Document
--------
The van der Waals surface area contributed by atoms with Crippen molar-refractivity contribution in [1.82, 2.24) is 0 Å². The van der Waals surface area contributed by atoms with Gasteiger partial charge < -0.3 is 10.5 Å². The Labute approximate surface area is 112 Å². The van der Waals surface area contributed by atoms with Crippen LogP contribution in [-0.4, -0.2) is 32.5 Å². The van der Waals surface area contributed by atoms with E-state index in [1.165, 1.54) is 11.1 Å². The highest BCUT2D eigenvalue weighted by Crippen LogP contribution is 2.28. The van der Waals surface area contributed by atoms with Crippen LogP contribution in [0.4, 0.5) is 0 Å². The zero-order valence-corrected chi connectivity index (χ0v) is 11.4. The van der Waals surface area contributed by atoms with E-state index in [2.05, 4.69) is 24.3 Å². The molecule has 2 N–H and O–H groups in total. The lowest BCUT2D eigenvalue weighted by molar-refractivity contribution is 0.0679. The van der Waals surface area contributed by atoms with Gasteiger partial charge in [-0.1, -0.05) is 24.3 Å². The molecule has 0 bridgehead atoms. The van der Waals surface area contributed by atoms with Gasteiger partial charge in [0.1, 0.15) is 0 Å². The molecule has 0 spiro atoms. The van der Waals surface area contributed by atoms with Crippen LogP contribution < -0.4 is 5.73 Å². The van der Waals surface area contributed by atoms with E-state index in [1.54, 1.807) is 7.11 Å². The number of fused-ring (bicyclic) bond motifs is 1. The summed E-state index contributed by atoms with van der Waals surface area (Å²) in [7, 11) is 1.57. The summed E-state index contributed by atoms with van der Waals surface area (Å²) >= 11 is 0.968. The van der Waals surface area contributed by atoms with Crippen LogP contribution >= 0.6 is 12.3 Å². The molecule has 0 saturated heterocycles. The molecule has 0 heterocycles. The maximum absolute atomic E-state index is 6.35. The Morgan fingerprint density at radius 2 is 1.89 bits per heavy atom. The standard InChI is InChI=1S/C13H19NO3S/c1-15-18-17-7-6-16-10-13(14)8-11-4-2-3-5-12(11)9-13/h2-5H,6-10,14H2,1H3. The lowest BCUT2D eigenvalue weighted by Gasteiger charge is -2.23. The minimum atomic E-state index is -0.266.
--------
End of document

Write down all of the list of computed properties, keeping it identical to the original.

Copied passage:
The van der Waals surface area contributed by atoms with Crippen molar-refractivity contribution in [1.82, 2.24) is 0 Å². The van der Waals surface area contributed by atoms with Gasteiger partial charge < -0.3 is 10.5 Å². The Labute approximate surface area is 112 Å². The van der Waals surface area contributed by atoms with Crippen LogP contribution in [-0.4, -0.2) is 32.5 Å². The van der Waals surface area contributed by atoms with E-state index in [1.165, 1.54) is 11.1 Å². The highest BCUT2D eigenvalue weighted by Crippen LogP contribution is 2.28. The van der Waals surface area contributed by atoms with Crippen LogP contribution in [0.4, 0.5) is 0 Å². The zero-order valence-corrected chi connectivity index (χ0v) is 11.4. The van der Waals surface area contributed by atoms with E-state index in [2.05, 4.69) is 24.3 Å². The molecule has 2 N–H and O–H groups in total. The lowest BCUT2D eigenvalue weighted by molar-refractivity contribution is 0.0679. The van der Waals surface area contributed by atoms with Gasteiger partial charge in [-0.1, -0.05) is 24.3 Å². The molecule has 0 bridgehead atoms. The van der Waals surface area contributed by atoms with Gasteiger partial charge in [0.1, 0.15) is 0 Å². The molecule has 0 spiro atoms. The van der Waals surface area contributed by atoms with Crippen LogP contribution < -0.4 is 5.73 Å². The van der Waals surface area contributed by atoms with E-state index in [1.54, 1.807) is 7.11 Å². The number of fused-ring (bicyclic) bond motifs is 1. The summed E-state index contributed by atoms with van der Waals surface area (Å²) in [7, 11) is 1.57. The summed E-state index contributed by atoms with van der Waals surface area (Å²) >= 11 is 0.968. The van der Waals surface area contributed by atoms with Crippen LogP contribution >= 0.6 is 12.3 Å². The molecule has 0 saturated heterocycles. The molecule has 0 heterocycles. The maximum absolute atomic E-state index is 6.35. The Morgan fingerprint density at radius 2 is 1.89 bits per heavy atom. The standard InChI is InChI=1S/C13H19NO3S/c1-15-18-17-7-6-16-10-13(14)8-11-4-2-3-5-12(11)9-13/h2-5H,6-10,14H2,1H3. The lowest BCUT2D eigenvalue weighted by Gasteiger charge is -2.23. The minimum atomic E-state index is -0.266.